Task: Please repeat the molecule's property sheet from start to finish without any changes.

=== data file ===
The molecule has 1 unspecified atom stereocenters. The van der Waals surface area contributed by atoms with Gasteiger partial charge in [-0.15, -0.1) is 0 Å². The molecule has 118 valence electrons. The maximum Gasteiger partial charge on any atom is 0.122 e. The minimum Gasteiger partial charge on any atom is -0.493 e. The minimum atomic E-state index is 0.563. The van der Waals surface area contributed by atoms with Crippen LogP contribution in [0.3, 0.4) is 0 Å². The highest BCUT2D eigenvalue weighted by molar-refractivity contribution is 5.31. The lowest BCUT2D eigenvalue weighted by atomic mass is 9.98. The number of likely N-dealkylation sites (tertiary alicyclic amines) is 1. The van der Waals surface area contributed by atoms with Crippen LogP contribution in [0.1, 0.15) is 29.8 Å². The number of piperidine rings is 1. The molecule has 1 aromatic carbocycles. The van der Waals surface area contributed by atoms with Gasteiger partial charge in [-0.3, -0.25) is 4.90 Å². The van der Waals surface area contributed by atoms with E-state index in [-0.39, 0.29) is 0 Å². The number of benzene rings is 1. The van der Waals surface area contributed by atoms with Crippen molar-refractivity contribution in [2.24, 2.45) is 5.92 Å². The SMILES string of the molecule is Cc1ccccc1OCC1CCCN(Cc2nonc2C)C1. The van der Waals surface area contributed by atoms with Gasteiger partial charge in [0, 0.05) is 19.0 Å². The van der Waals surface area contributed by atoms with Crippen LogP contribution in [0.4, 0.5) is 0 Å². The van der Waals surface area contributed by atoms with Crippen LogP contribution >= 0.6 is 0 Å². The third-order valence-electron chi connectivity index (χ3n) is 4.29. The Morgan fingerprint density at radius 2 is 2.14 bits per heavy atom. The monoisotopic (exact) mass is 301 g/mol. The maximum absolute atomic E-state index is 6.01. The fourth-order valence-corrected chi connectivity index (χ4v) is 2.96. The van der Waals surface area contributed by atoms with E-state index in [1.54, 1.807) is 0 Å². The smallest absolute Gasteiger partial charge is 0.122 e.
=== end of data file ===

The molecule has 1 unspecified atom stereocenters. The van der Waals surface area contributed by atoms with Gasteiger partial charge in [-0.15, -0.1) is 0 Å². The molecule has 118 valence electrons. The maximum Gasteiger partial charge on any atom is 0.122 e. The minimum Gasteiger partial charge on any atom is -0.493 e. The minimum atomic E-state index is 0.563. The van der Waals surface area contributed by atoms with Crippen LogP contribution in [0.3, 0.4) is 0 Å². The highest BCUT2D eigenvalue weighted by molar-refractivity contribution is 5.31. The lowest BCUT2D eigenvalue weighted by atomic mass is 9.98. The number of likely N-dealkylation sites (tertiary alicyclic amines) is 1. The van der Waals surface area contributed by atoms with Crippen LogP contribution in [0.1, 0.15) is 29.8 Å². The number of piperidine rings is 1. The molecule has 1 aromatic carbocycles. The van der Waals surface area contributed by atoms with Gasteiger partial charge in [-0.3, -0.25) is 4.90 Å². The van der Waals surface area contributed by atoms with E-state index in [-0.39, 0.29) is 0 Å². The number of benzene rings is 1. The van der Waals surface area contributed by atoms with Crippen molar-refractivity contribution in [2.24, 2.45) is 5.92 Å². The SMILES string of the molecule is Cc1ccccc1OCC1CCCN(Cc2nonc2C)C1. The van der Waals surface area contributed by atoms with Gasteiger partial charge in [0, 0.05) is 19.0 Å². The van der Waals surface area contributed by atoms with Crippen LogP contribution in [0.4, 0.5) is 0 Å². The van der Waals surface area contributed by atoms with Crippen LogP contribution >= 0.6 is 0 Å². The third-order valence-electron chi connectivity index (χ3n) is 4.29. The Morgan fingerprint density at radius 2 is 2.14 bits per heavy atom. The monoisotopic (exact) mass is 301 g/mol. The maximum absolute atomic E-state index is 6.01. The fourth-order valence-corrected chi connectivity index (χ4v) is 2.96. The van der Waals surface area contributed by atoms with E-state index in [1.54, 1.807) is 0 Å². The smallest absolute Gasteiger partial charge is 0.122 e.